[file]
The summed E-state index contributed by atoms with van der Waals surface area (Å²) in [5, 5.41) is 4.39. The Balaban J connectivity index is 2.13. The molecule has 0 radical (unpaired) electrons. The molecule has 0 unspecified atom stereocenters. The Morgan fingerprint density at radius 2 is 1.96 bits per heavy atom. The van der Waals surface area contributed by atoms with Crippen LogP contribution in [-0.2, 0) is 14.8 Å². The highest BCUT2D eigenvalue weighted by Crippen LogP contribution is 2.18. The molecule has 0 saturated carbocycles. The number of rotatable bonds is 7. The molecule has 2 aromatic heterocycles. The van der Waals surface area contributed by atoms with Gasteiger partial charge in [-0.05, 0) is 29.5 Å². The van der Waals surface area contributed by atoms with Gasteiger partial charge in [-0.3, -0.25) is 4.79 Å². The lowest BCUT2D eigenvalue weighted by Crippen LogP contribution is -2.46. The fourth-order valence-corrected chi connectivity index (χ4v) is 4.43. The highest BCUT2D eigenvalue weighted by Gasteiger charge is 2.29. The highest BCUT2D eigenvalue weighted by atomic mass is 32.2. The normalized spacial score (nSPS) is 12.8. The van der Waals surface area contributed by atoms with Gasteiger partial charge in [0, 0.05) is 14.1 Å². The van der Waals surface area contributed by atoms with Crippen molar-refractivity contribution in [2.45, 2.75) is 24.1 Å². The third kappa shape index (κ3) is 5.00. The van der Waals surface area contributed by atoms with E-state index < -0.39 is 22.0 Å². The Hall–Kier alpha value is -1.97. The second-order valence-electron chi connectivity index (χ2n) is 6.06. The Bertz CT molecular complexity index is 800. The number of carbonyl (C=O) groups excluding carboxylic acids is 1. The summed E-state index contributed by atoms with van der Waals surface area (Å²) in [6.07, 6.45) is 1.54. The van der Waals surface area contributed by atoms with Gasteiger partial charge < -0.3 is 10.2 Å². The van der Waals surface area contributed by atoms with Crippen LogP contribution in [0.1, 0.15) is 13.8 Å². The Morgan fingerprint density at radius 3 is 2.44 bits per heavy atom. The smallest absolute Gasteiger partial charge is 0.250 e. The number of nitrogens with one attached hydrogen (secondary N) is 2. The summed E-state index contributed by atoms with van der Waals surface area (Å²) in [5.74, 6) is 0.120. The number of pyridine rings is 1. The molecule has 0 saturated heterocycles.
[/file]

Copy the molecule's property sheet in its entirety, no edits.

The summed E-state index contributed by atoms with van der Waals surface area (Å²) in [5, 5.41) is 4.39. The Balaban J connectivity index is 2.13. The molecule has 0 radical (unpaired) electrons. The molecule has 0 unspecified atom stereocenters. The Morgan fingerprint density at radius 2 is 1.96 bits per heavy atom. The van der Waals surface area contributed by atoms with Crippen LogP contribution in [-0.2, 0) is 14.8 Å². The highest BCUT2D eigenvalue weighted by Crippen LogP contribution is 2.18. The molecule has 0 saturated carbocycles. The number of rotatable bonds is 7. The molecule has 2 aromatic heterocycles. The van der Waals surface area contributed by atoms with Gasteiger partial charge in [-0.05, 0) is 29.5 Å². The van der Waals surface area contributed by atoms with Gasteiger partial charge in [-0.3, -0.25) is 4.79 Å². The lowest BCUT2D eigenvalue weighted by Crippen LogP contribution is -2.46. The fourth-order valence-corrected chi connectivity index (χ4v) is 4.43. The highest BCUT2D eigenvalue weighted by Gasteiger charge is 2.29. The highest BCUT2D eigenvalue weighted by atomic mass is 32.2. The normalized spacial score (nSPS) is 12.8. The van der Waals surface area contributed by atoms with Gasteiger partial charge in [0, 0.05) is 14.1 Å². The van der Waals surface area contributed by atoms with Crippen molar-refractivity contribution in [2.45, 2.75) is 24.1 Å². The third kappa shape index (κ3) is 5.00. The van der Waals surface area contributed by atoms with E-state index < -0.39 is 22.0 Å². The Hall–Kier alpha value is -1.97. The second-order valence-electron chi connectivity index (χ2n) is 6.06. The Bertz CT molecular complexity index is 800. The number of carbonyl (C=O) groups excluding carboxylic acids is 1. The summed E-state index contributed by atoms with van der Waals surface area (Å²) in [6.07, 6.45) is 1.54. The van der Waals surface area contributed by atoms with Gasteiger partial charge < -0.3 is 10.2 Å². The van der Waals surface area contributed by atoms with Crippen LogP contribution in [0.1, 0.15) is 13.8 Å². The Morgan fingerprint density at radius 3 is 2.44 bits per heavy atom. The smallest absolute Gasteiger partial charge is 0.250 e. The number of nitrogens with one attached hydrogen (secondary N) is 2. The summed E-state index contributed by atoms with van der Waals surface area (Å²) in [5.74, 6) is 0.120. The number of pyridine rings is 1. The molecule has 0 saturated heterocycles.